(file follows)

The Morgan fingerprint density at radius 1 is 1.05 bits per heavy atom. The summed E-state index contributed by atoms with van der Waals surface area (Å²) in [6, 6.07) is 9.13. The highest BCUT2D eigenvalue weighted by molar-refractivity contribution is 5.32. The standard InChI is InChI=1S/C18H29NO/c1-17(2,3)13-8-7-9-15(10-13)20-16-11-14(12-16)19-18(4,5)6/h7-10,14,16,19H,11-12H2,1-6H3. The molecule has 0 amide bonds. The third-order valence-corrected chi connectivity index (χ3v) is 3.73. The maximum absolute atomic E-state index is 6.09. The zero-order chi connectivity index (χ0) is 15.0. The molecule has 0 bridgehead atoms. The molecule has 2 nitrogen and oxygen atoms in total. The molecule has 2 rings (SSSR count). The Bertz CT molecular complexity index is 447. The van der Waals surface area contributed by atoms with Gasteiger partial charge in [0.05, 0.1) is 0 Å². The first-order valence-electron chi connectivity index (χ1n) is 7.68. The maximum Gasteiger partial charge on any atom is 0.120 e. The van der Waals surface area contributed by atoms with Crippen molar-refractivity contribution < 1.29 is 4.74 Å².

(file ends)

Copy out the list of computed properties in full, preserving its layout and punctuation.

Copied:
The Morgan fingerprint density at radius 1 is 1.05 bits per heavy atom. The summed E-state index contributed by atoms with van der Waals surface area (Å²) in [6, 6.07) is 9.13. The highest BCUT2D eigenvalue weighted by molar-refractivity contribution is 5.32. The standard InChI is InChI=1S/C18H29NO/c1-17(2,3)13-8-7-9-15(10-13)20-16-11-14(12-16)19-18(4,5)6/h7-10,14,16,19H,11-12H2,1-6H3. The molecule has 0 amide bonds. The third-order valence-corrected chi connectivity index (χ3v) is 3.73. The maximum absolute atomic E-state index is 6.09. The zero-order chi connectivity index (χ0) is 15.0. The molecule has 0 bridgehead atoms. The molecule has 2 nitrogen and oxygen atoms in total. The molecule has 2 rings (SSSR count). The Bertz CT molecular complexity index is 447. The van der Waals surface area contributed by atoms with Gasteiger partial charge in [0.05, 0.1) is 0 Å². The first-order valence-electron chi connectivity index (χ1n) is 7.68. The maximum Gasteiger partial charge on any atom is 0.120 e. The van der Waals surface area contributed by atoms with Crippen molar-refractivity contribution < 1.29 is 4.74 Å².